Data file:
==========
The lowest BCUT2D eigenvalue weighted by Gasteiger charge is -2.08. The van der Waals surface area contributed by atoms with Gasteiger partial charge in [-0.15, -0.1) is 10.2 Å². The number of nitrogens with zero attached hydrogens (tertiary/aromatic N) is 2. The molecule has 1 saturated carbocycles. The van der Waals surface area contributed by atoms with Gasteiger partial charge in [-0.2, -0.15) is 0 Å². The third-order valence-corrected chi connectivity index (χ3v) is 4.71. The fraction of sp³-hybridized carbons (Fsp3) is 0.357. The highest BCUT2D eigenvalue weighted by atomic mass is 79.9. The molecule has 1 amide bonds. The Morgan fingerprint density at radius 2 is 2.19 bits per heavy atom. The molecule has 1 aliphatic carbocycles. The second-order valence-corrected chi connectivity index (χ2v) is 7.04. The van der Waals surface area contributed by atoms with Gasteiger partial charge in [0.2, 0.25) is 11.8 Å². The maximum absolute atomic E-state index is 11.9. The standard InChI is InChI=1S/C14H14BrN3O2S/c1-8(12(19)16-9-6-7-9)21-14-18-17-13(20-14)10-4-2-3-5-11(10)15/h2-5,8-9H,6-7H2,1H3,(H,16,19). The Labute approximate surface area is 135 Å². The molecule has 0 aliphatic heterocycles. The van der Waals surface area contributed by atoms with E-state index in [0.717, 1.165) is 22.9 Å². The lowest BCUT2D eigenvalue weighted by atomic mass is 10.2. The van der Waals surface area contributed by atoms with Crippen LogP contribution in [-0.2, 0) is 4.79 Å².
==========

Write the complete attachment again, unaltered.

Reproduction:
The lowest BCUT2D eigenvalue weighted by Gasteiger charge is -2.08. The van der Waals surface area contributed by atoms with Gasteiger partial charge in [-0.15, -0.1) is 10.2 Å². The number of nitrogens with zero attached hydrogens (tertiary/aromatic N) is 2. The molecule has 1 saturated carbocycles. The van der Waals surface area contributed by atoms with Gasteiger partial charge in [-0.2, -0.15) is 0 Å². The third-order valence-corrected chi connectivity index (χ3v) is 4.71. The fraction of sp³-hybridized carbons (Fsp3) is 0.357. The highest BCUT2D eigenvalue weighted by atomic mass is 79.9. The molecule has 1 amide bonds. The Morgan fingerprint density at radius 2 is 2.19 bits per heavy atom. The molecule has 1 aliphatic carbocycles. The second-order valence-corrected chi connectivity index (χ2v) is 7.04. The van der Waals surface area contributed by atoms with Gasteiger partial charge in [0.2, 0.25) is 11.8 Å². The maximum absolute atomic E-state index is 11.9. The standard InChI is InChI=1S/C14H14BrN3O2S/c1-8(12(19)16-9-6-7-9)21-14-18-17-13(20-14)10-4-2-3-5-11(10)15/h2-5,8-9H,6-7H2,1H3,(H,16,19). The Labute approximate surface area is 135 Å². The molecule has 0 aliphatic heterocycles. The van der Waals surface area contributed by atoms with E-state index in [0.717, 1.165) is 22.9 Å². The lowest BCUT2D eigenvalue weighted by atomic mass is 10.2. The van der Waals surface area contributed by atoms with Crippen LogP contribution in [-0.2, 0) is 4.79 Å².